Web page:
Experienced Content and Marketing Lead in Tech, Entertainment, Telecoms, and Venture Capital in Renewables.
Note: I originally published this article five years ago on LinkedIn. My writing has improved since, and I have added an extra point to consider. However, this advice still holds true today and I have successfully used this in multiple tech companies. Here is the revised version for the 20's.
In this article, I am going to cover the four questions you need to ask yourself before planning your social media strategy. This will work if you run a small or medium-sized business, are a sole entrepreneur, or just building your personal brand. As they say, a building is only as strong as its foundation.
This is the era of being seen and be heard because if you are not online
and engaged with your clients, you are losing business to the competition.
Going viral should not be a goal. No one wants to be a one-hit-wonder, but everyone wants to have that big hit. Unfortunately, it gets you nowhere, with people barely remembering your name.
Consistency, and building a steady following of engaged people who will recommend your product even if they don't buy from you, should be your indicator of success.
The best way to engage with your current and future clients is via social media. Social media has become the biggest platform for peer-to-peer reviews and news.
The best marketing tool is word-of-mouth. When you think along those lines, it means that social media is a great way for your business to generate leads. It is also a great way to keep people informed and educated about what you do, in bite-sized posts that don't overwhelm you.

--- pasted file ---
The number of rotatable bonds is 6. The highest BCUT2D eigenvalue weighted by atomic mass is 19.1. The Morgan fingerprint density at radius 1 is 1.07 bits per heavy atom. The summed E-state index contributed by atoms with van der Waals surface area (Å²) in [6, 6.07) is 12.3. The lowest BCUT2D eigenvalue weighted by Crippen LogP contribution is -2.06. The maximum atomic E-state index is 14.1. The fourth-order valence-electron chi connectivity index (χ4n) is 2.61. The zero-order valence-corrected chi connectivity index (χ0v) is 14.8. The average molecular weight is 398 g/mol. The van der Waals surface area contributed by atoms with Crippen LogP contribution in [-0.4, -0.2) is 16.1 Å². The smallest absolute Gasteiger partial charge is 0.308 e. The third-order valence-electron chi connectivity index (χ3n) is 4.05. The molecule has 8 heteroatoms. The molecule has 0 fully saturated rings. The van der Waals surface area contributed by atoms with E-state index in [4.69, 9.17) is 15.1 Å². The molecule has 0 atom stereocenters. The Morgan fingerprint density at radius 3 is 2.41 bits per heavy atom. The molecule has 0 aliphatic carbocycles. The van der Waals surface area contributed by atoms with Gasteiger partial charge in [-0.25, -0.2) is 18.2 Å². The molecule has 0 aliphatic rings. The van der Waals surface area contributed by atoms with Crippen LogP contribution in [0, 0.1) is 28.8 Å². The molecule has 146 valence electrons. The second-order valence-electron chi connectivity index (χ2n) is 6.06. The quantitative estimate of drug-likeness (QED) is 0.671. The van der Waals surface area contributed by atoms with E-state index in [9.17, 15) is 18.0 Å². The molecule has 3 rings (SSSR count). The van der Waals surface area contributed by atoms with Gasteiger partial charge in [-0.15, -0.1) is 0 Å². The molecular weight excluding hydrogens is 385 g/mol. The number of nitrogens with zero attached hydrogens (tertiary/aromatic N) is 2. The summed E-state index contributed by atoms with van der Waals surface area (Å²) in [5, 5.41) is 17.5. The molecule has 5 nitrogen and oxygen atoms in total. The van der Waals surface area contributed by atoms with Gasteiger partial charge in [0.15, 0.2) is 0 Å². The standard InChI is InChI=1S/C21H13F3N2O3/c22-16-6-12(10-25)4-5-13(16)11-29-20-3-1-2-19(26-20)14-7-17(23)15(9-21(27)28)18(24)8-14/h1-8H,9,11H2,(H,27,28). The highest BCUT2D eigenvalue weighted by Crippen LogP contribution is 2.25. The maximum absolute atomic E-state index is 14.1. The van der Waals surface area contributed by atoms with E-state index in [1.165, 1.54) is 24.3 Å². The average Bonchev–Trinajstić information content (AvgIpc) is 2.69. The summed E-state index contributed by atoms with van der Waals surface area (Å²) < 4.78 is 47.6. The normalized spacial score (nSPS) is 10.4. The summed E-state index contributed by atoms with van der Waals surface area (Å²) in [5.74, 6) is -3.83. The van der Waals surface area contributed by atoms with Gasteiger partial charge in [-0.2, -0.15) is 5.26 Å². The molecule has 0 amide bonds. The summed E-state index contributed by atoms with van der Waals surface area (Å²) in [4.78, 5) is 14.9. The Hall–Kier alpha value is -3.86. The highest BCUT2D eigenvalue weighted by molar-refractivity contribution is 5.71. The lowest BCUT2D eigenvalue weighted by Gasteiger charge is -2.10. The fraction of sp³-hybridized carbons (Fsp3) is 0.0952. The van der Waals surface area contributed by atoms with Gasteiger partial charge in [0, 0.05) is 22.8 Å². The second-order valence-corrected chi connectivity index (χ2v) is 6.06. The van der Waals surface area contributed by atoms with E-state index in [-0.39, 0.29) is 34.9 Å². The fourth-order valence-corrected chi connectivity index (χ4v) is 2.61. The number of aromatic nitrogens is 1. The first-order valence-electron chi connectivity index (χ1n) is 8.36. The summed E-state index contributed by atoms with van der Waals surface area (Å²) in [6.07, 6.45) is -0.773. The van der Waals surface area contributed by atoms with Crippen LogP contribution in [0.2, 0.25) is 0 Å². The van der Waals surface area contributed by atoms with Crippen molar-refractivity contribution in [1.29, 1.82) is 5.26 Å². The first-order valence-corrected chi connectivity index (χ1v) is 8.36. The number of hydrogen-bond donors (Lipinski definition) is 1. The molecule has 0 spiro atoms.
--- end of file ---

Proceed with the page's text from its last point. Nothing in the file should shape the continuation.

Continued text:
Before you start investing time and money into your social media strategy, ask yourself these four questions:
Answering this question may take some thought and research, however, it will save you time and money in the long run.
For example, if your company is a small tech firm offering niche services to server farms, Facebook is probably not the place where you want to spend your time.
However, publishing short thought pieces on LinkedIn, regular posts on Twitter, or even building a presence on Clubhouse, will validate your company's expertise in the industry. If you can share pictures of the amazing physical locations you visit, even if it is just to turn something off and on again, you can start an Instagram account that just features the location your team gets to go to (in a post-Covid world you even can make light of the situation and feature pictures of people's kitchens with a work laptop on the counter).
If you are just starting out, look at your competition. What are they doing right? What are they doing wrong? How can you do better? What more can you say?
You don't have to be a copycat, just a good observer.
However, don't forget that this is marketing, so aim to connect with your audience first before you try selling.
Posting cute pictures of the office pet every now again works but you need to ask yourself what is it that you are doing that is of interest to your current and future clients.
But remember the core rule: Connect first, sell later.
If you are not sure where to start, you can follow a simple strategy: be the source of information for your company and information for your industry.
Have you come across companies that didn't clearly explain what they did? Me too. I've had to look for reviews and articles outside their website and social pages at the start of my buyer's journey, not the later stage of due diligence before buying.